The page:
To bring together scholars who explain historical phenomena using the methods of the social sciences

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Wed 4 April
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    11.00 - 13.00
    14.00 - 16.00
    16.30 - 18.30

Thu 5 April
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    11.00 - 13.00
    14.00 - 16.00
    16.30 - 18.30

Fri 6 April
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    11.00 - 13.00
    14.00 - 16.00
    16.30 - 18.30

Sat 7 April
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    11.00 - 13.00
    14.00 - 16.00
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Wednesday 4 April 2018 8.30 - 10.30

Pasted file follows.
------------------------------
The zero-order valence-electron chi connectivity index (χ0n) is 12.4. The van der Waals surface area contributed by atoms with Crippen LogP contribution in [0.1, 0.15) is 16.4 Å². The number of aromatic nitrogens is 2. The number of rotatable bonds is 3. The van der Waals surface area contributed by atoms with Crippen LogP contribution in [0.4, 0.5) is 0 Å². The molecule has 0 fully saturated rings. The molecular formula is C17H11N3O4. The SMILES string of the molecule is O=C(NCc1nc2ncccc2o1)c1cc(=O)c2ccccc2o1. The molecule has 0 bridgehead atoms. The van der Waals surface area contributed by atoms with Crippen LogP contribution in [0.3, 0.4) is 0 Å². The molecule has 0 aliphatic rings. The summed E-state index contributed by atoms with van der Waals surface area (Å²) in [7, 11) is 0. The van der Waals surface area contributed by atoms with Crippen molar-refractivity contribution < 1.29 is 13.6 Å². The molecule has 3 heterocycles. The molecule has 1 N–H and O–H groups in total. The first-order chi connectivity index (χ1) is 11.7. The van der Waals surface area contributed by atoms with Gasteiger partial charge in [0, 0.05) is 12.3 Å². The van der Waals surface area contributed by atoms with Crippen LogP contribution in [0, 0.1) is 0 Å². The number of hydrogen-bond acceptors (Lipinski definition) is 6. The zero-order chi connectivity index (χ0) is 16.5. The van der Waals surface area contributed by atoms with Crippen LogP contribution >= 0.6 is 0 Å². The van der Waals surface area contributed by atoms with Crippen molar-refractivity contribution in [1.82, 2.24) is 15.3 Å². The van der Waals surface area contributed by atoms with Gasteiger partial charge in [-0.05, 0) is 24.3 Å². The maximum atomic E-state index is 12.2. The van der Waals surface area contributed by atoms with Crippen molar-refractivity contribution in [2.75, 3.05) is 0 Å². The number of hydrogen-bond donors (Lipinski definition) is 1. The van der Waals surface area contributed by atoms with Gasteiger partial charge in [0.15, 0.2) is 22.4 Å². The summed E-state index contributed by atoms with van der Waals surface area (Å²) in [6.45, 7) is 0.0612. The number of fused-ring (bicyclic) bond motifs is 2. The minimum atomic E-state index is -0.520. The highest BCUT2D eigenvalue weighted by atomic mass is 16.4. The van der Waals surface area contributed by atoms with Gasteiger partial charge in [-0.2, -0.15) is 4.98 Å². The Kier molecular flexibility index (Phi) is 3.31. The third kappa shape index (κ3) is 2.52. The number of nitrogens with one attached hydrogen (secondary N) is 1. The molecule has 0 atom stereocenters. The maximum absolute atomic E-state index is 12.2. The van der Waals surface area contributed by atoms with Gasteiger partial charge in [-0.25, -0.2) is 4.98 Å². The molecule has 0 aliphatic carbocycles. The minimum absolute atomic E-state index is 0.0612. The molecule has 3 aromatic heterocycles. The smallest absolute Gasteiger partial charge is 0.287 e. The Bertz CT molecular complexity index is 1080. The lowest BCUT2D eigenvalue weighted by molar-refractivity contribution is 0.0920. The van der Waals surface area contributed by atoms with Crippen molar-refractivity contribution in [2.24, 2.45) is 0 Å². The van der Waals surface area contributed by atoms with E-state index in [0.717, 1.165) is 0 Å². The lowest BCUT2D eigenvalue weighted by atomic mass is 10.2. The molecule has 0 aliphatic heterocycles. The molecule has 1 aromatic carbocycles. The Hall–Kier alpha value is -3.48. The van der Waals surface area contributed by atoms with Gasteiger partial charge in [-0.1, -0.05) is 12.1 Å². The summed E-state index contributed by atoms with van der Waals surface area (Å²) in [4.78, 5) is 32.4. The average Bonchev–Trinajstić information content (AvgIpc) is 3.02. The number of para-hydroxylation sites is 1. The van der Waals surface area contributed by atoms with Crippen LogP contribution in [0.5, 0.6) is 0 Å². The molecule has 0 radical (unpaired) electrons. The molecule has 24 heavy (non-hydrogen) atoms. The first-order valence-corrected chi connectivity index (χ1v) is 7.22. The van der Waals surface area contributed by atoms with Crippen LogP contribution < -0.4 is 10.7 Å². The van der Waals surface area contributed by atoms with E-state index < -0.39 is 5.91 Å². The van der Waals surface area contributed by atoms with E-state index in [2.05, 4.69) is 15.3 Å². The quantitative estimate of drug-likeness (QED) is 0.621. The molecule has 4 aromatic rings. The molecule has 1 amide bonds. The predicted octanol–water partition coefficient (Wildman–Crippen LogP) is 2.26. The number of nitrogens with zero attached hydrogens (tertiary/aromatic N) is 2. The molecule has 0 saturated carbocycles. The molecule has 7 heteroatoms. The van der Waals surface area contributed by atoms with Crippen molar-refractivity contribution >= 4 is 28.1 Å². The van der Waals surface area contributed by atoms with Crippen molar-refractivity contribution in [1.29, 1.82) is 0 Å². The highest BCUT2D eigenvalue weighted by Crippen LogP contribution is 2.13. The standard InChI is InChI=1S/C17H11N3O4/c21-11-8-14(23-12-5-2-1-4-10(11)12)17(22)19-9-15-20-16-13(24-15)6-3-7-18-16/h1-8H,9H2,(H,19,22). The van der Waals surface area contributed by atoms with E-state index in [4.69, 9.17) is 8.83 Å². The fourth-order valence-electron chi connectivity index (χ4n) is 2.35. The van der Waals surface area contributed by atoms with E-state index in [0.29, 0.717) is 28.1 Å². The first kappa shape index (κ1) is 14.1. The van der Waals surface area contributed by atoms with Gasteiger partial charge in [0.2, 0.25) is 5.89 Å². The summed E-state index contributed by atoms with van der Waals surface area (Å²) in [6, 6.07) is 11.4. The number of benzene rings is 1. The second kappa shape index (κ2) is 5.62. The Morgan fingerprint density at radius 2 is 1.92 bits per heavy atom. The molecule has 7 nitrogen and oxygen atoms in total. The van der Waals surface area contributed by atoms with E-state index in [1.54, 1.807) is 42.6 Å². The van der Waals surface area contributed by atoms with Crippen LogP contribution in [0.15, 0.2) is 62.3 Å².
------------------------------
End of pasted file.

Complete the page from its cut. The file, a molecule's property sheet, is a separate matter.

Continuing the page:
A-1 - AFR01 : Children and Labour in Africa
LAN/OG/047 Lanyon Building
Network: Africa Chairs: Pedro Goulart, Elise Van Nederveen Meerkerk
Organizers: Pedro Goulart, Joan-Pau Jordà, Elise Van Nederveen MeerkerkDiscussants: Pedro Goulart, Joan-Pau Jordà, Elise Van Nederveen Meerkerk
Kleoniki Alexopoulou : Education and Child Labour as Communicating Vessels: Portuguese Africa (1890s-1970s)
Portuguese Africa performed poorly in terms of either official or mission-led education expansion. According to previous literature, the colonial states adopted the “learning by doing” principle to generate skilled labour (Madeira 2005). In parallel, Portuguese rule used various forms of forced labour, including female and child labour, until the late ... (Show more)